NSPC (NJ) Horizontal vent under basement slab legal?

Users who are viewing this thread

mrordinary

New Member
Messages
11
Reaction score
0
Points
1
Location
edison, nj
I am unable to easily bring vents vertical in the location of an existing bathroom.

In the picture you can see a 2" vent that runs above a 3" sewer line. Both lines run 15 ft to the basement wall in which the vent goes up to the roof.
Is this horizontal venting allowed?

Two pictures are shown. The one with the Original shows that the vent line goes past the shower wye. Supposedly this was supposed to vent both fixtures. However, I read somewhere, I believe IPC, that the toilet has to be the final fixture downstream. Does anyone know if this is true for NSPC and can cite it?

The 20230212 picture shows a few proposed changes:
1. I am raising the shower horizontal arm so that it will be above the center line of the 3" sewer line so if there is a backup, waste will not flow into the shower drain.

2. In red I am proposing attaching the vent to the shower arm and right after the toilet.

For clarity I have also added the last 2 pictures so you can see where the horizontal run starts from.

Any thoughts on either scenario?

Thanks!




Attachments​

 

Attachments

  • original-min (1).jpeg
    original-min (1).jpeg
    137.9 KB · Views: 205
  • 20230212_172114.jpg
    20230212_172114.jpg
    127.6 KB · Views: 239
  • Outline of sewer and vent -min.jpg
    Outline of sewer and vent -min.jpg
    103.8 KB · Views: 163
  • Overview-min.jpg
    Overview-min.jpg
    139.9 KB · Views: 175
Last edited:

Tuttles Revenge

In the Trades
Messages
4,428
Reaction score
1,559
Points
113
If horizontal wet venting is allowed then the system looks fine, as long as NJ doesn't require the toilet to be the most downstream fixture as the UPC does. Otherwise the sinks dry vent takes care of all of those bathroom fixtures.
 

Lightningwill

New Member
Messages
23
Reaction score
7
Points
3
Location
New Jersey
I could be wrong, but I think that shower should be vented separately from the main line so that a slug of water from the toilet can't siphon it when that water is between the shower arm and the vent takeoff.

NSPC does not describe this situation precisely. It shows a lav wet venting a bathroom group, but in this case, it doesn't look like your sink has a venting mechanism of its own.
 

mrordinary

New Member
Messages
11
Reaction score
0
Points
1
Location
edison, nj
If horizontal wet venting is allowed then the system looks fine, as long as NJ doesn't require the toilet to be the most downstream fixture as the UPC does. Otherwise the sinks dry vent takes care of all of those bathroofixtures.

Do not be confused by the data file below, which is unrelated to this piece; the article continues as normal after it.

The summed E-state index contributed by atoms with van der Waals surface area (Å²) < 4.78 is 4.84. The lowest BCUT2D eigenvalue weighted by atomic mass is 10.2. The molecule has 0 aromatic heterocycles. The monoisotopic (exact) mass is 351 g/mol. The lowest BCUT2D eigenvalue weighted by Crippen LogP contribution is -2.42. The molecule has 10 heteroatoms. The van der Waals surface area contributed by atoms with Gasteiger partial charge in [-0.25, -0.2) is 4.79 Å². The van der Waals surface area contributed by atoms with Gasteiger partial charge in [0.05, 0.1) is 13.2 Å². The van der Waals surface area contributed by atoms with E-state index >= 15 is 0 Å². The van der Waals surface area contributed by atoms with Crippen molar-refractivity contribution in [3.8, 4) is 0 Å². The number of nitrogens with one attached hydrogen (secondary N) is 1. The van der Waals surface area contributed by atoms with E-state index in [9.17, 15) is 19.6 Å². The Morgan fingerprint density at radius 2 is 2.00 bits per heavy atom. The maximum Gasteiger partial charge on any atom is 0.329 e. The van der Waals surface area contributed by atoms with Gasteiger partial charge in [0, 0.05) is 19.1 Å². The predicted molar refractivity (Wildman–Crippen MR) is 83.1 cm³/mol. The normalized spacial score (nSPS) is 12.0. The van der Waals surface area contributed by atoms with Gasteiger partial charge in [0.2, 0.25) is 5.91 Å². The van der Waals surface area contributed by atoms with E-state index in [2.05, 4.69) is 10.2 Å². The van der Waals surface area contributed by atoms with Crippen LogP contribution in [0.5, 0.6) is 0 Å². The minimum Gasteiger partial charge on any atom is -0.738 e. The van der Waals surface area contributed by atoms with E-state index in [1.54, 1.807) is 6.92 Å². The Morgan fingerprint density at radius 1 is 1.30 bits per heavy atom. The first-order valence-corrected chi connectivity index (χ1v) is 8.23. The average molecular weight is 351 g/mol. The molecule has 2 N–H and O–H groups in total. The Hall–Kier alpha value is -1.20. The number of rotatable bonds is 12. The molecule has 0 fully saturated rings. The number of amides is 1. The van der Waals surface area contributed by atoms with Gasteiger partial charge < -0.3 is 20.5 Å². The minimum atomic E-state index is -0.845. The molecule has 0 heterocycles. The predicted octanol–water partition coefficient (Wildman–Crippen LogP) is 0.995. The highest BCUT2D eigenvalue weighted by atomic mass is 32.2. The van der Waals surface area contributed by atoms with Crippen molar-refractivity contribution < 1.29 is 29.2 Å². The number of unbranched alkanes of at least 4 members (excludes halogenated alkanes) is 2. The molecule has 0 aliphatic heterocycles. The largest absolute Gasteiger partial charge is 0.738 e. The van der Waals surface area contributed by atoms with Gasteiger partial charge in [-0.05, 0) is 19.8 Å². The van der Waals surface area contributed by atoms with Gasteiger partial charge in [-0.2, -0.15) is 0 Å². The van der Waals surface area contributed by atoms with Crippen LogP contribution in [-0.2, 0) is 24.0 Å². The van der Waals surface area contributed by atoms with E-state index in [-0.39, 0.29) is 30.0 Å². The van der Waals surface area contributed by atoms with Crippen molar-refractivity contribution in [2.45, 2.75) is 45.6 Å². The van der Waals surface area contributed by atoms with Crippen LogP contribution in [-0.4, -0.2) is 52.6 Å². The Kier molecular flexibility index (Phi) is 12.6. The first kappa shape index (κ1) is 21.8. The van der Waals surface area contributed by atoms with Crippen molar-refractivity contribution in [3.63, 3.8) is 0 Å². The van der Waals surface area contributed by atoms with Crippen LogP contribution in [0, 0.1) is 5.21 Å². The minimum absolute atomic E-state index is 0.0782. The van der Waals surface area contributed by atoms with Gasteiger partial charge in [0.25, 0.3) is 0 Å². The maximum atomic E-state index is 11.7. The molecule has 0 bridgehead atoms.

I couldn't find anything that said the toilet had to be last. Not sure why NSPC wouldn't say that if there is a potential issue of siphoning
 

Jeff H Young

In the Trades
Messages
9,347
Reaction score
2,363
Points
113
Location
92346
You have a photo showing arrows of a vent for shower and vent for toilet connecting under slab ? what are those 2 underground serving at the far side ? I dont think fixtures outside of bathroom or fixtures from another floor can run through wet vents either.
 

mrordinary

New Member
Messages
11
Reaction score
0
Points
1
Location
edison, nj
You have a photo showing arrows of a vent for shower and vent for toilet connecting under slab ? what are those 2 underground serving at the far side ? I dont think fixtures outside of bathroom or fixtures from another floor can run through wet vents either.
Here is a blueprint of what it looks like. I believe you are also asking about the other line intersecting at the bottom left of the picture? If so that is an underground waste line from the kitchen sink that has its own vent elsewhere on the roof.
 

Attachments

  • 20230216_230444 (1) (1).jpg
    20230216_230444 (1) (1).jpg
    69.2 KB · Views: 160

Jeff H Young

In the Trades
Messages
9,347
Reaction score
2,363
Points
113
Location
92346
what about the other one that says "vent" underground I cant see any thing draining into it and it cant be a vent for the shower rolled up
 

mrordinary

New Member
Messages
11
Reaction score
0
Points
1
Location
edison, nj
what about the other one that says "vent" underground I cant see any thing draining into it and it cant be a vent for the shower rolled up
The vent is rolled over right after the shower on the 3" main line. It then makes a bend toward the left so that it can go to the wall and go vertical with the 3" sewer pipe.

There is only one wet vent which is attached by after the shower drain (the orange line shows the full path). An Aav will be attached to the sink.
what about the other one that says "vent" underground I cant see any thing draining into it and it cant be a vent for the shower rolled up
 

Attachments

  • 20230226_143858 (1).jpg
    20230226_143858 (1).jpg
    69.7 KB · Views: 153

Jeff H Young

In the Trades
Messages
9,347
Reaction score
2,363
Points
113
Location
92346
I dont see anything as wet vent Ive asked but that pipe that sys vent dosent appear to be picking up drainage upstream ? maybe there says somethging off the page appears to be some sort of note at the very top of page. but as it is looks illegal to me
 

mrordinary

New Member
Messages
11
Reaction score
0
Points
1
Location
edison, nj